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  • http://www.nikkimorrell.com/ Nikki Morrell

    Thank you so much for weighing in on the Prezi vs. PowerPoint debate. I’ve also used PowerPoint for many years and though I have a good grasp of the software, Prezi, for me, does simplify the process. It takes me less than half of the time to create a prezi than a PPT. Of course, I can also understand that how in some cases this is not necessarily what many want; a coworker swears that she can do more with PPT because of its options.

    Though you have the choice to arrange your Prezi in almost any way (I’ve had students create stars, circles, and even various “trails” in case the conversation took different paths), it can be more linear, and you can create a presentation that follows the typical horizontal or vertical arrangement. For me, this is the beauty of it– the ability to manipulate and mold it to your personal taste.

    At its foundation, differentiated instruction is providing students with a variety of methods or paths to acquiring knowledge. With its social media aspect, group “meeting” feature, and the options for a less linear map, I believe that Prezi does promote learning for all students.

    I do agree that PPT can do many of the same things that Prezi can, but I also think that a cloud-based software is the future of presentations (whether that be Prezi or another such site).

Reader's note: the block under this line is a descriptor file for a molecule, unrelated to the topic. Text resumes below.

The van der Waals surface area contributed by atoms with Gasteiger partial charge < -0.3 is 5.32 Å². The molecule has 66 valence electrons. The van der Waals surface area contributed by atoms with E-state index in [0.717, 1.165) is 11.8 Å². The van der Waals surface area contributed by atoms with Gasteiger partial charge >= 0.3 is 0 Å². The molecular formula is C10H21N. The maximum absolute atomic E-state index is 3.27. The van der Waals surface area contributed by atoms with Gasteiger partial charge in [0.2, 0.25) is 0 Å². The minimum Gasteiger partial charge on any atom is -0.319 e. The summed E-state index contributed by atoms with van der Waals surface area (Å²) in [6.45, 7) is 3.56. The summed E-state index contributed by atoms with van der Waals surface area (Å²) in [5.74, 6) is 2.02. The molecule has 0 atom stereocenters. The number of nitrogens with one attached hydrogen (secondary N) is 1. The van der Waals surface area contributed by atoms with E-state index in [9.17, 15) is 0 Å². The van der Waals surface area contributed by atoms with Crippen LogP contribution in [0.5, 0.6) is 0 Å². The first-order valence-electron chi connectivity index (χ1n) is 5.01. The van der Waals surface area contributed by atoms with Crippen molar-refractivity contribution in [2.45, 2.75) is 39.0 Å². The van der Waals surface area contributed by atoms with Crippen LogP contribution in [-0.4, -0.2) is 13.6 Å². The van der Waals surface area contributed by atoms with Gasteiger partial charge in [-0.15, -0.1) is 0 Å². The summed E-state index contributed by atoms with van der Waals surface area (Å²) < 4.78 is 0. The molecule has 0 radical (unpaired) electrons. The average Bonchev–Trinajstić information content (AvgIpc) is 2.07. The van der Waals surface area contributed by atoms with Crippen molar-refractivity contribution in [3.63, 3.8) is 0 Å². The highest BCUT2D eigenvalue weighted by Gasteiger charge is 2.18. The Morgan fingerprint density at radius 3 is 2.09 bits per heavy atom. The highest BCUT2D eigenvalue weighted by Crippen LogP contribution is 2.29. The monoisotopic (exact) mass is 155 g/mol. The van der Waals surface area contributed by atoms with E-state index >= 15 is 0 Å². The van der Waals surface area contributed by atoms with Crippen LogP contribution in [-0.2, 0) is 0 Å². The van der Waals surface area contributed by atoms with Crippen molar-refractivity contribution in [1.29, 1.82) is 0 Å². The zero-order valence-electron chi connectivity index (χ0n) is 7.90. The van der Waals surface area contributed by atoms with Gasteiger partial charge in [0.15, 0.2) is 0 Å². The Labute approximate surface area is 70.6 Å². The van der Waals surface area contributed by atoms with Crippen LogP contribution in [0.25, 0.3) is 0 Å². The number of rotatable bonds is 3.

As with students, we educators all find out favorite tools, it’s obvious that you are passionate about PPT (as I am about Prezi).

    Thanks again for your comments.

  • Nikki

    Thank you so much for weighing in on the Prezi vs. PowerPoint debate.  I’ve also used PowerPoint for many years and though I have a good grasp of the software, Prezi, for me, does simplify the process. It takes me less than half of the time to create a prezi than a PPT.  Of course, I can also understand that how in some cases this is not necessarily what many want; a coworker swears that she can do more with PPT because of its options.

    Though you have the choice to arrange your Prezi in almost any way (I’ve had students create stars, circles, and even various “trails” in case the conversation took different paths), it can be more linear, and you can create a presentation that follows the typical horizontal or vertical arrangement. For me, this is the beauty of it– the ability to manipulate and mold it to your personal taste.

    At its foundation, differentiated instruction is providing students with a variety of methods or paths to acquiring knowledge.  With its social media aspect, group “meeting” feature, and the options for a less linear map, I believe that Prezi does promote learning for all students.  

    I do agree that PPT can do many of the same things that Prezi can, but I also think that a cloud-based software is the future of presentations (whether that be Prezi or another such site).

    As with students, we educators all find out favorite tools, it’s obvious that you are passionate about PPT (as I am about Prezi).  

    Thanks again for your comments.